The Greater Fort Worth Sierra Club, the Tarrant Coalition for Environmental Awareness, and others are asking the Fort Worth school district to form a “sustainability committee,” referring to the concept of protecting the Earth’s ecosystems and preserving them for future generations.
The committee would develop goals, plans, and deadlines for how the district can “support sustainability as an economic, environmental, and social priority,” according to a school district document. The school board was scheduled to consider a vote on the committee Tuesday, after our deadline for publication. We will update the story on the web Wednesday.
Talks about the committee have been ongoing for about 18 months, said John MacFarlane, chair of the Greater Fort Worth Sierra Club. MacFarlane said he and several other people concerned about the environment initiated the plan.
To start, the committee would help the district examine its water and electricity usage and consider alternative energy sources such as solar and wind. Other issues may include having more “green spaces” in school landscaping and improving emission levels from the district’s bus fleet. Other plans call for reaching out to students about the importance of preserving the environment.
School district spokesperson Clint Bond said that since 2015, the district has taken steps to significantly cut its energy costs, including its use of electricity.
Under existing policies, the district can form special committees whose leverage is controlled by the school board. A sustainability committee supports the district’s goal of improving its operational effectiveness and efficiency, the board’s agenda states.
But activists hope to take their effort even further.
“Another goal is to create a sustainability office or division with a director to align all of the goals of the different offices at FWISD,” MacFarlane said. “They are all taking actions, but they are not all aligned under one office.”
The cost of the position would be more than offset by the energy savings, he added.
But why is the school district so important in the push for sustainability? For starters, it’s a major employer and consumes a lot of resources simply because the district is so large, MacFarlane said. Fort Worth has more than 84,000 students across 82 elementary schools, 24 middle schools and 6th grade centers, 21 high schools, and 16 other campuses, according to the school district’s website.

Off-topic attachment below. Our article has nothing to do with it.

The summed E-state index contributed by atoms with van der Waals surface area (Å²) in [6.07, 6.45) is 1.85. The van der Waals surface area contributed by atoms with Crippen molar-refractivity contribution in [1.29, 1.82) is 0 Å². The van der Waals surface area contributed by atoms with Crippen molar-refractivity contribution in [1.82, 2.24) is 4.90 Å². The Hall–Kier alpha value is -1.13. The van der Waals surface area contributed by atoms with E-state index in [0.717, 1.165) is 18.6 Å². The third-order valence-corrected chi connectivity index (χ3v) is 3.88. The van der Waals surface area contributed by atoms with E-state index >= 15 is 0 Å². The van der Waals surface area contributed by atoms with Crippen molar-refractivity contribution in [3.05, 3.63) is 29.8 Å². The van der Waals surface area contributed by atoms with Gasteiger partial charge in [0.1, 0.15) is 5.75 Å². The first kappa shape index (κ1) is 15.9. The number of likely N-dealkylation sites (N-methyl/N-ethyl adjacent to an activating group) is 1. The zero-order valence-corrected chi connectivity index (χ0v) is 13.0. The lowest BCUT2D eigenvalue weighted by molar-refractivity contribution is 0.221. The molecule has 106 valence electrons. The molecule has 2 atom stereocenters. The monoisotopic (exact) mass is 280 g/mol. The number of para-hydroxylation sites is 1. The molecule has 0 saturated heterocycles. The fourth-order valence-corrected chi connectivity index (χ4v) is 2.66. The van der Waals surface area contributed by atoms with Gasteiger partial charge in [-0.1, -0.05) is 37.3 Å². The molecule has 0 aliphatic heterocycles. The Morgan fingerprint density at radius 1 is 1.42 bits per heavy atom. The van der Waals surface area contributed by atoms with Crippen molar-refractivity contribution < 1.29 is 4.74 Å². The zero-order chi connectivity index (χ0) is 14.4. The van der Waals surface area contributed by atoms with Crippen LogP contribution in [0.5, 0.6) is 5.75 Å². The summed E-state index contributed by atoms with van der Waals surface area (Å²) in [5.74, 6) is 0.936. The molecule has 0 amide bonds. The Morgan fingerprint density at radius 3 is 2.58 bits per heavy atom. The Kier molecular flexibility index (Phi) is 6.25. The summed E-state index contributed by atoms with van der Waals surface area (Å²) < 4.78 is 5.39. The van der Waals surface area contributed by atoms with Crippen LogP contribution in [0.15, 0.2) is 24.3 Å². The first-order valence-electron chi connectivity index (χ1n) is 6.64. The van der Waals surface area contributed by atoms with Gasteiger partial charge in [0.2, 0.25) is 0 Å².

“We’ve focused on the school district first because in many ways it has the greatest impact on the environment and it is the largest school district in the county,” said Lon Burnam, a Democrat and former Texas state representative for District 90. He is also the former executive director of the Dallas Peace Center, a nonprofit concerned with peace, nonviolence, human and civil rights, justice for everyone, and ecological and climate justice, according to its website.
Although sustainability may not be on the minds of everyone, there are good reasons to bring it to the forefront, Burnam said.
“For the general public, this makes a lot of sense, especially from the standpoint of saving money,” Burnam said.
MacFarlane and Burnam acknowledged that there are so-called global warming deniers who see the sustainability movement as a conspiratorial plot or a fad. Government agencies and scientific associations, however, maintain that global warming is real and people are the reason it’s happening.
NASA’s website, for example, points to “publishing climate scientists” who agree that “climate-warming trends over the past century are extremely likely due to human activities.”
Activists see that and other evidence as proof that we must change how we use and abuse the environment.
“It’s hard to change, but it’s going to have to happen, or people will not want to live in this world 20 years from now.” MacFarlane said.
And while he believes climate change is real, he poses an interesting question to those who don’t.
“Even if it wasn’t real, even if it’s just trying to reduce emissions and pollution in general, it will lead to a better world,” MacFarlane said.